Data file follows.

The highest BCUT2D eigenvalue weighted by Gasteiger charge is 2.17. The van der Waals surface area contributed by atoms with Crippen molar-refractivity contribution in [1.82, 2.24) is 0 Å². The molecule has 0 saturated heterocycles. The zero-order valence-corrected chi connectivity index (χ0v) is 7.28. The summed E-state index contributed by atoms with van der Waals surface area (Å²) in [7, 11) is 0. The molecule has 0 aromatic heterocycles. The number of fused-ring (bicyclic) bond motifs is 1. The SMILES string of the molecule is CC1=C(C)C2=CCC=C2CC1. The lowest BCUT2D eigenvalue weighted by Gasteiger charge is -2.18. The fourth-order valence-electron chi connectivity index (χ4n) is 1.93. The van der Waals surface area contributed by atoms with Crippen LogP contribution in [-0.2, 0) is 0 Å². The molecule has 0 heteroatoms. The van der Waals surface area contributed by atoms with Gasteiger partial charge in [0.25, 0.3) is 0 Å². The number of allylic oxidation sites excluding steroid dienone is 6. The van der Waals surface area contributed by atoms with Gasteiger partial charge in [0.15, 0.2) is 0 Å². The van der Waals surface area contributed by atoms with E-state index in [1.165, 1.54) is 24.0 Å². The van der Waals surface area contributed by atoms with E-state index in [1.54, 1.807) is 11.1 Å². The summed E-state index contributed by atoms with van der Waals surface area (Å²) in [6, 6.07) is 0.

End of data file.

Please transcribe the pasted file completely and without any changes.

The highest BCUT2D eigenvalue weighted by Gasteiger charge is 2.17. The van der Waals surface area contributed by atoms with Crippen molar-refractivity contribution in [1.82, 2.24) is 0 Å². The molecule has 0 saturated heterocycles. The zero-order valence-corrected chi connectivity index (χ0v) is 7.28. The summed E-state index contributed by atoms with van der Waals surface area (Å²) in [7, 11) is 0. The molecule has 0 aromatic heterocycles. The number of fused-ring (bicyclic) bond motifs is 1. The SMILES string of the molecule is CC1=C(C)C2=CCC=C2CC1. The lowest BCUT2D eigenvalue weighted by Gasteiger charge is -2.18. The fourth-order valence-electron chi connectivity index (χ4n) is 1.93. The van der Waals surface area contributed by atoms with Crippen LogP contribution in [-0.2, 0) is 0 Å². The molecule has 0 heteroatoms. The van der Waals surface area contributed by atoms with Gasteiger partial charge in [0.25, 0.3) is 0 Å². The number of allylic oxidation sites excluding steroid dienone is 6. The van der Waals surface area contributed by atoms with Gasteiger partial charge in [0.15, 0.2) is 0 Å². The van der Waals surface area contributed by atoms with E-state index in [1.165, 1.54) is 24.0 Å². The van der Waals surface area contributed by atoms with E-state index in [1.54, 1.807) is 11.1 Å². The summed E-state index contributed by atoms with van der Waals surface area (Å²) in [6, 6.07) is 0.